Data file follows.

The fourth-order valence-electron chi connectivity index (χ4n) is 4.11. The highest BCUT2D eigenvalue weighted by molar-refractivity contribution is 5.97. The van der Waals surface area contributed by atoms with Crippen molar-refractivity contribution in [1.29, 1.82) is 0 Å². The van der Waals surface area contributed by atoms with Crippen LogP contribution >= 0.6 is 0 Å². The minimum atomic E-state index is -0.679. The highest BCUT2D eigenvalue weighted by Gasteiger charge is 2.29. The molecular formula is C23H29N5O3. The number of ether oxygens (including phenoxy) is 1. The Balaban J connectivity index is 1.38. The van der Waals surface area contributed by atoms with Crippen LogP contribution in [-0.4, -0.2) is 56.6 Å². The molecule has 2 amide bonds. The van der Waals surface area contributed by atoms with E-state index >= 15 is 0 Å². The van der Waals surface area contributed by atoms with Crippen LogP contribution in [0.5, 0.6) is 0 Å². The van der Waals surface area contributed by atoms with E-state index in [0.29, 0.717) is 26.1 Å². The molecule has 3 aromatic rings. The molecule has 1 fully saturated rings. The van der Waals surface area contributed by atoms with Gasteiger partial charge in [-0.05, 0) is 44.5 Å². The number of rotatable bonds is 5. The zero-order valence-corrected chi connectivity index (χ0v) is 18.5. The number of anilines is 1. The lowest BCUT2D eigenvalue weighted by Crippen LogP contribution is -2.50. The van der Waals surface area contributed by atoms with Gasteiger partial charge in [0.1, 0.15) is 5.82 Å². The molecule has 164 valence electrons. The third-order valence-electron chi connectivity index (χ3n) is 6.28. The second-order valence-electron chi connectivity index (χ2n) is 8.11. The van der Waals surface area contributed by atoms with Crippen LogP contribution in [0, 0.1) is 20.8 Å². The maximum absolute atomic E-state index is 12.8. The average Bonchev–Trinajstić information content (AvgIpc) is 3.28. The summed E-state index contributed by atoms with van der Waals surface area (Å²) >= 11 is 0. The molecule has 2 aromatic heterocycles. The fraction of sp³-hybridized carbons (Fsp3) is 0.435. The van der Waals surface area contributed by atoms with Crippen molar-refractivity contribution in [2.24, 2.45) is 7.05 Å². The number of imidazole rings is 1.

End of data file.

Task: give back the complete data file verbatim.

The fourth-order valence-electron chi connectivity index (χ4n) is 4.11. The highest BCUT2D eigenvalue weighted by molar-refractivity contribution is 5.97. The van der Waals surface area contributed by atoms with Crippen molar-refractivity contribution in [1.29, 1.82) is 0 Å². The van der Waals surface area contributed by atoms with Crippen LogP contribution >= 0.6 is 0 Å². The minimum atomic E-state index is -0.679. The highest BCUT2D eigenvalue weighted by Gasteiger charge is 2.29. The molecular formula is C23H29N5O3. The number of ether oxygens (including phenoxy) is 1. The Balaban J connectivity index is 1.38. The van der Waals surface area contributed by atoms with Crippen LogP contribution in [-0.4, -0.2) is 56.6 Å². The molecule has 2 amide bonds. The van der Waals surface area contributed by atoms with E-state index >= 15 is 0 Å². The van der Waals surface area contributed by atoms with Crippen LogP contribution in [0.5, 0.6) is 0 Å². The van der Waals surface area contributed by atoms with E-state index in [0.29, 0.717) is 26.1 Å². The molecule has 3 aromatic rings. The molecule has 1 fully saturated rings. The van der Waals surface area contributed by atoms with Gasteiger partial charge in [-0.05, 0) is 44.5 Å². The number of rotatable bonds is 5. The zero-order valence-corrected chi connectivity index (χ0v) is 18.5. The number of anilines is 1. The lowest BCUT2D eigenvalue weighted by Crippen LogP contribution is -2.50. The van der Waals surface area contributed by atoms with Gasteiger partial charge in [0.1, 0.15) is 5.82 Å². The molecule has 164 valence electrons. The third-order valence-electron chi connectivity index (χ3n) is 6.28. The second-order valence-electron chi connectivity index (χ2n) is 8.11. The van der Waals surface area contributed by atoms with Crippen LogP contribution in [0, 0.1) is 20.8 Å². The maximum absolute atomic E-state index is 12.8. The average Bonchev–Trinajstić information content (AvgIpc) is 3.28. The summed E-state index contributed by atoms with van der Waals surface area (Å²) >= 11 is 0. The molecule has 2 aromatic heterocycles. The fraction of sp³-hybridized carbons (Fsp3) is 0.435. The van der Waals surface area contributed by atoms with Crippen molar-refractivity contribution in [2.24, 2.45) is 7.05 Å². The number of imidazole rings is 1.